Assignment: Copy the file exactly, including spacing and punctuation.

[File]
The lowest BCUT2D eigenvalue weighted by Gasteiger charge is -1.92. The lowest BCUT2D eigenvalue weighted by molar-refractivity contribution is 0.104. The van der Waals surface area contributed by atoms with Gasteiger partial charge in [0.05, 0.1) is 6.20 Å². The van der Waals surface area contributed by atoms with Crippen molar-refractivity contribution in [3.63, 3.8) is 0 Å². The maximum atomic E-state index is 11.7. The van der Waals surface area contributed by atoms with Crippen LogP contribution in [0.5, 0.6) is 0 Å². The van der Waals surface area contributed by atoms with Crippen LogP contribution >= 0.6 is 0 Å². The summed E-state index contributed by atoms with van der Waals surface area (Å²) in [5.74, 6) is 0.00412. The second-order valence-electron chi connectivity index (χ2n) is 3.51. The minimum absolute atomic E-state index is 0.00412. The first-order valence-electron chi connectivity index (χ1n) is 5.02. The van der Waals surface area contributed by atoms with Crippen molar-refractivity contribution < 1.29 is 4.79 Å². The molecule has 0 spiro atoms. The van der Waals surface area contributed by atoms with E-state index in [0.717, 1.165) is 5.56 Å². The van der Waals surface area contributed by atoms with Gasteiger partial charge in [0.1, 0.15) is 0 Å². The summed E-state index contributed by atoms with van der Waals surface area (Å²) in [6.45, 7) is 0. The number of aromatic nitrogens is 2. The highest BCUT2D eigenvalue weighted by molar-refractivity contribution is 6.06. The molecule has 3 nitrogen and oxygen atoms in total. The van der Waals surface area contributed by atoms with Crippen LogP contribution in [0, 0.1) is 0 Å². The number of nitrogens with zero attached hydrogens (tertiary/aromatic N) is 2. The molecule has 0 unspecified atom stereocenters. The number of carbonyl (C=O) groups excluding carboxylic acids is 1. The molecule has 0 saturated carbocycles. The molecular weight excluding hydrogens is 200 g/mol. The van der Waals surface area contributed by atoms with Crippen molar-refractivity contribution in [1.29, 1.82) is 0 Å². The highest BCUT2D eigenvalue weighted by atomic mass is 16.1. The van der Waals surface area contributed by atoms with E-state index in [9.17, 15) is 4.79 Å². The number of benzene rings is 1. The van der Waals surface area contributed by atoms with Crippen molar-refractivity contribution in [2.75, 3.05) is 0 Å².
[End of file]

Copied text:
The lowest BCUT2D eigenvalue weighted by Gasteiger charge is -1.92. The lowest BCUT2D eigenvalue weighted by molar-refractivity contribution is 0.104. The van der Waals surface area contributed by atoms with Gasteiger partial charge in [0.05, 0.1) is 6.20 Å². The van der Waals surface area contributed by atoms with Crippen molar-refractivity contribution in [3.63, 3.8) is 0 Å². The maximum atomic E-state index is 11.7. The van der Waals surface area contributed by atoms with Crippen LogP contribution in [0.5, 0.6) is 0 Å². The van der Waals surface area contributed by atoms with Crippen LogP contribution >= 0.6 is 0 Å². The summed E-state index contributed by atoms with van der Waals surface area (Å²) in [5.74, 6) is 0.00412. The second-order valence-electron chi connectivity index (χ2n) is 3.51. The minimum absolute atomic E-state index is 0.00412. The first-order valence-electron chi connectivity index (χ1n) is 5.02. The van der Waals surface area contributed by atoms with Crippen molar-refractivity contribution < 1.29 is 4.79 Å². The molecule has 0 spiro atoms. The van der Waals surface area contributed by atoms with E-state index in [0.717, 1.165) is 5.56 Å². The van der Waals surface area contributed by atoms with Gasteiger partial charge in [0.1, 0.15) is 0 Å². The summed E-state index contributed by atoms with van der Waals surface area (Å²) in [6.45, 7) is 0. The number of aromatic nitrogens is 2. The highest BCUT2D eigenvalue weighted by molar-refractivity contribution is 6.06. The molecule has 3 nitrogen and oxygen atoms in total. The van der Waals surface area contributed by atoms with Crippen LogP contribution in [0, 0.1) is 0 Å². The number of nitrogens with zero attached hydrogens (tertiary/aromatic N) is 2. The molecule has 0 unspecified atom stereocenters. The number of carbonyl (C=O) groups excluding carboxylic acids is 1. The molecule has 0 saturated carbocycles. The molecular weight excluding hydrogens is 200 g/mol. The van der Waals surface area contributed by atoms with Crippen molar-refractivity contribution in [1.29, 1.82) is 0 Å². The highest BCUT2D eigenvalue weighted by atomic mass is 16.1. The van der Waals surface area contributed by atoms with E-state index in [9.17, 15) is 4.79 Å². The number of benzene rings is 1. The van der Waals surface area contributed by atoms with Crippen molar-refractivity contribution in [2.75, 3.05) is 0 Å².